Zechariah 9:12

Turn ye — The prophet exhorts the Jews to hasten to Christ, who is the salvation and high tower of the church. Prisoners of hope — Captives, yet not without hope. Even to — day — In this day of lowest distress. Double — Twice as much good as thou hast suffered evil.

Geneva Bible Translation Notes

Zechariah 9:12

Turn ye to the (t) strong hold, ye (u) prisoners of hope: even to day do I declare [that] I will render (x) double to thee;

(t) That is, into the holy land where the city and the temple are, where God will defend you.

(u) Meaning the faithful, who seemed to be in danger of their enemies on every side, and yet lived in hope that God would restore them to liberty.

(x) That is, double benefits and prosperity, in respect of that which your fathers enjoyed from David's time to the captivity.

Cross-Reference Topical ResearchStrong's Concordance

Isaiah 52:2 Shake thyself from the dust; arise, [and] sit down, O Jerusalem: loose thyself from the bands of thy neck, O captive daughter of Zion.
Jeremiah 31:6 For there shall be a day, [that] the watchmen upon the mount Ephraim shall cry, Arise ye, and let us go up to Zion unto the LORD our God.
Jeremiah 50:4-5 In those days, and in that time, saith the LORD, the children of Israel shall come, they and the children of Judah together, going and weeping: they shall go, and seek the LORD their God. ... They shall ask the way to Zion with their faces thitherward, [saying], Come, and let us join ourselves to the LORD in a perpetual covenant [that] shall not be forgotten.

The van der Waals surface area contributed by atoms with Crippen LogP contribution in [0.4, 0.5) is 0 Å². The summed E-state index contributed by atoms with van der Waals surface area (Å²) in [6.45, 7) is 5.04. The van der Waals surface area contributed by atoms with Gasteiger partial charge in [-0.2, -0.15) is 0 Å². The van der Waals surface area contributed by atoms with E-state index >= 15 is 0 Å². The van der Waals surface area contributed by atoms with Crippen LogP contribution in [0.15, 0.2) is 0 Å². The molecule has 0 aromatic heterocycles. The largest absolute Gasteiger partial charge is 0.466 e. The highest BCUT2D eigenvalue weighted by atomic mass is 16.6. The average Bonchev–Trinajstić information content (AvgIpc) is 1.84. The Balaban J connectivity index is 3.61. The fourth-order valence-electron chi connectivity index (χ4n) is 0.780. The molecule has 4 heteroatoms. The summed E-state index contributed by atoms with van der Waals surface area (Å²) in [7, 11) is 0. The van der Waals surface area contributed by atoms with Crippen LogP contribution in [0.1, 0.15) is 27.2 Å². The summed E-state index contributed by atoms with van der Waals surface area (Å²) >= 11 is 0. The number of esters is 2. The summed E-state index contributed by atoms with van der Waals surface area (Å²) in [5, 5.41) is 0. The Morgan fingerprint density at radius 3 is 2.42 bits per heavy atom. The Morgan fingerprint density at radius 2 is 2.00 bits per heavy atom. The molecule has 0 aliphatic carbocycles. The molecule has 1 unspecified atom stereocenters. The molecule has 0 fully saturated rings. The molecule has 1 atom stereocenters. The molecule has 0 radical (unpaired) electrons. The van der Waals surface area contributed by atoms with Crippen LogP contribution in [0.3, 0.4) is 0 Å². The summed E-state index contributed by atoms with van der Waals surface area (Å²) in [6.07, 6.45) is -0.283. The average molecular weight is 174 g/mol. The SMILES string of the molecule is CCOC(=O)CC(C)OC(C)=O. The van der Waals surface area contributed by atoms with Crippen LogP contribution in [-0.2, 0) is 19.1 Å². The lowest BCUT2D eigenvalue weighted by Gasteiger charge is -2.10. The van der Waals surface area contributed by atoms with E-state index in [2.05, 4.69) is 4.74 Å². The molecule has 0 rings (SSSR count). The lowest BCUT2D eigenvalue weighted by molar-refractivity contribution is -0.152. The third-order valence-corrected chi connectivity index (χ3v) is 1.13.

Jeremiah 50:28 The voice of them that flee and escape out of the land of Babylon, to declare in Zion the vengeance of the LORD our God, the vengeance of his temple.
Jeremiah 51:10 The LORD hath brought forth our righteousness: come, and let us declare in Zion the work of the LORD our God.
Micah 4:8 And thou, O tower of the flock, the strong hold of the daughter of Zion, unto thee shall it come, even the first dominion; the kingdom shall come to the daughter of Jerusalem.
Nahum 1:7 The LORD [is] good, a strong hold in the day of trouble; and he knoweth them that trust in him.
Hebrews 6:18 That by two immutable things, in which [it was] impossible for God to lie, we might have a strong consolation, who have fled for refuge to lay hold upon the hope set before us:


Isaiah 38:18 For the grave cannot praise thee, death can [not] celebrate thee: they that go down into the pit cannot hope for thy truth.
Isaiah 49:9 That thou mayest say to the prisoners, Go forth; to them that [are] in darkness, Shew yourselves. They shall feed in the ways, and their pastures [shall be] in all high places.